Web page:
Fasko (2000-2001) discussed that according to review conducted, creativity does not appear to be emphasized enough at the college level. It is personally that creativity from developing to using and enhancing creativity is a life-long process and it may do the education field will to consider it all levels of one’s educational career. We, as educators spend time ensuring our students learn and it is therefore believed that it’s important that we keep evolving too.
What is it that may motivate students to demonstrate learning and generate interest and creativity? Heacox (2006) asserts that the strategy of giving choices to the students about “what and how they’ll learn” (pg.10), may be the answer. “Pathways Plans”, “Project Menus”, “Challenge Centers”, and “Spin-offs”, are the four strategies suggested by Heacox (2006) to offer students choices within a tiered assignment. It is believed these four strategies offer support to the discussion by Fasko(2000-2001) of techniques that may promote creativity specifically, promoting student interest throughout the classroom, and the promotion diverse learning activities and provide choices.
Heacox (2006) discusses, and it agreed that “instructional looping”, is effective ways to ensure that students who need direct skill instruction receive it, and those who do not may participate in and complete alternative activities. It is believed that following an instructional looping strategy may also promote motivation as students who need more won’t feel overwhelmed, and those students who have mastered skill may not become board. The personal opinion is held that this may be an effective strategy for students in current teaching assignment, as the variation in cognitive functioning level is great, students of higher cognitive and physical ability should be challenged at a higher level, while the instructional needs peers at a lower cognitive level are addressed.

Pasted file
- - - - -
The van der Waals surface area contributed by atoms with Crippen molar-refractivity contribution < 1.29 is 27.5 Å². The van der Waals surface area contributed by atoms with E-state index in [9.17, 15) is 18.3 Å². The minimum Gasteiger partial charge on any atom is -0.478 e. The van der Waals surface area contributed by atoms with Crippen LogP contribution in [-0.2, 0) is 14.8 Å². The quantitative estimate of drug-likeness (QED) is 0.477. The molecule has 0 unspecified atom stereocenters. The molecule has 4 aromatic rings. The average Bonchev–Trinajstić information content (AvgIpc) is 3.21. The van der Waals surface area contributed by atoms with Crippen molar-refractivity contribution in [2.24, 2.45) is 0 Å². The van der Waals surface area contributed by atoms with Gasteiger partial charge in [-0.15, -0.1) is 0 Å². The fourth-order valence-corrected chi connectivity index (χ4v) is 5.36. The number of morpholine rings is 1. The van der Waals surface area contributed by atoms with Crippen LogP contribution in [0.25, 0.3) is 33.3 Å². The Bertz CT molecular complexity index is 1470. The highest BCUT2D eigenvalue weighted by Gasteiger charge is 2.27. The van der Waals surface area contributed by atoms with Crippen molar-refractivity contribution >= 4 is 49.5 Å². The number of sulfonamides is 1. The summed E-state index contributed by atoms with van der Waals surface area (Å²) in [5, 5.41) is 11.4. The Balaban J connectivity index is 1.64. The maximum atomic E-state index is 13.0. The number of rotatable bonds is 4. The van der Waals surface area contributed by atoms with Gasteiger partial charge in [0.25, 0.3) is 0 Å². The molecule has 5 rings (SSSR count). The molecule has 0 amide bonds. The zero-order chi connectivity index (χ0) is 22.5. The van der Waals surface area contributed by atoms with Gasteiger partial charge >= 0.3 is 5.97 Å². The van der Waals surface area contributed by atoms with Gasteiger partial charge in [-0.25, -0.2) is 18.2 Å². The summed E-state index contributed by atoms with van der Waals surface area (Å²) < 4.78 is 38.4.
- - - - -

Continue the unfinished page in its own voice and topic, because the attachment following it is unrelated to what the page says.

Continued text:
Heacox (2006) explains that a project menu is a list of tiered assignments from which students can choose to complete. According to Heacox (2006) project menus may be used for a variety of reasons such as; a choice of required projects, a warm-up or cool down activity, an alternative to a pathways plan, or as a list of activities from which all students can choose. The personal opinion is held that project menus may offer students an opportunity to enjoy a feeling empowerment over their learning. It is further believed that project menus offer support to making differentiated instruction invisible.
Challenge centers, as discussed by Heacox (2006), offer a differentiated approach to learning center or stations. A personally viewed highlight of challenge centers is that the projects in challenge centers focus on novel concepts, content, or skill application, and that they may be implemented at any grade level for any subject.
Heacox (2006) explains that spin-offs are developed out of student interests, and that spin-offs can be teacher directed, have a required product, or are student directed. It is personally believed that student directed spin-offs promote creativity, offer strong support for effective differentiation, and encourage students to take ownership of how they demonstrate their learning.